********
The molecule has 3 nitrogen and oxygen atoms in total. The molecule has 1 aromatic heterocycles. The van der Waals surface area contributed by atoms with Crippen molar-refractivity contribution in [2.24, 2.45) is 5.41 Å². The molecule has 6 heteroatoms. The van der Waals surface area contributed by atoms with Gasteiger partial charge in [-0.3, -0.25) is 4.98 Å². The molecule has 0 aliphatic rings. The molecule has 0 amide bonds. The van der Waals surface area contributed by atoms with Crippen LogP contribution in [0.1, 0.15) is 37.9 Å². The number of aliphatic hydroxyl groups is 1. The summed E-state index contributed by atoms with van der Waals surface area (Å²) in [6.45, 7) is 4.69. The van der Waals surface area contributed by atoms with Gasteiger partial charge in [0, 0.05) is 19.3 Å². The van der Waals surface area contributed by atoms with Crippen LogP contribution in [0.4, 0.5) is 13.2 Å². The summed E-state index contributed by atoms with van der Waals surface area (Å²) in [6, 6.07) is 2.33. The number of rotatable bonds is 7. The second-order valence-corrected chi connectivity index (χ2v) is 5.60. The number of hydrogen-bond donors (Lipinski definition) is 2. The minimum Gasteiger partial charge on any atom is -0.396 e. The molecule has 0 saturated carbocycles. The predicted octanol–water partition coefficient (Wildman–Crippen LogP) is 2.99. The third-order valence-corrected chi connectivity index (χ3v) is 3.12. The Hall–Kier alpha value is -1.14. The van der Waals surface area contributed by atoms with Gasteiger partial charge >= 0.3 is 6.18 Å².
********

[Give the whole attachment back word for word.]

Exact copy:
The molecule has 3 nitrogen and oxygen atoms in total. The molecule has 1 aromatic heterocycles. The van der Waals surface area contributed by atoms with Crippen molar-refractivity contribution in [2.24, 2.45) is 5.41 Å². The molecule has 6 heteroatoms. The van der Waals surface area contributed by atoms with Gasteiger partial charge in [-0.3, -0.25) is 4.98 Å². The molecule has 0 aliphatic rings. The molecule has 0 amide bonds. The van der Waals surface area contributed by atoms with Crippen LogP contribution in [0.1, 0.15) is 37.9 Å². The number of aliphatic hydroxyl groups is 1. The summed E-state index contributed by atoms with van der Waals surface area (Å²) in [6.45, 7) is 4.69. The van der Waals surface area contributed by atoms with Gasteiger partial charge in [0, 0.05) is 19.3 Å². The van der Waals surface area contributed by atoms with Crippen LogP contribution in [0.4, 0.5) is 13.2 Å². The summed E-state index contributed by atoms with van der Waals surface area (Å²) in [6, 6.07) is 2.33. The number of rotatable bonds is 7. The second-order valence-corrected chi connectivity index (χ2v) is 5.60. The number of hydrogen-bond donors (Lipinski definition) is 2. The minimum Gasteiger partial charge on any atom is -0.396 e. The molecule has 0 saturated carbocycles. The predicted octanol–water partition coefficient (Wildman–Crippen LogP) is 2.99. The third-order valence-corrected chi connectivity index (χ3v) is 3.12. The Hall–Kier alpha value is -1.14. The van der Waals surface area contributed by atoms with Gasteiger partial charge >= 0.3 is 6.18 Å².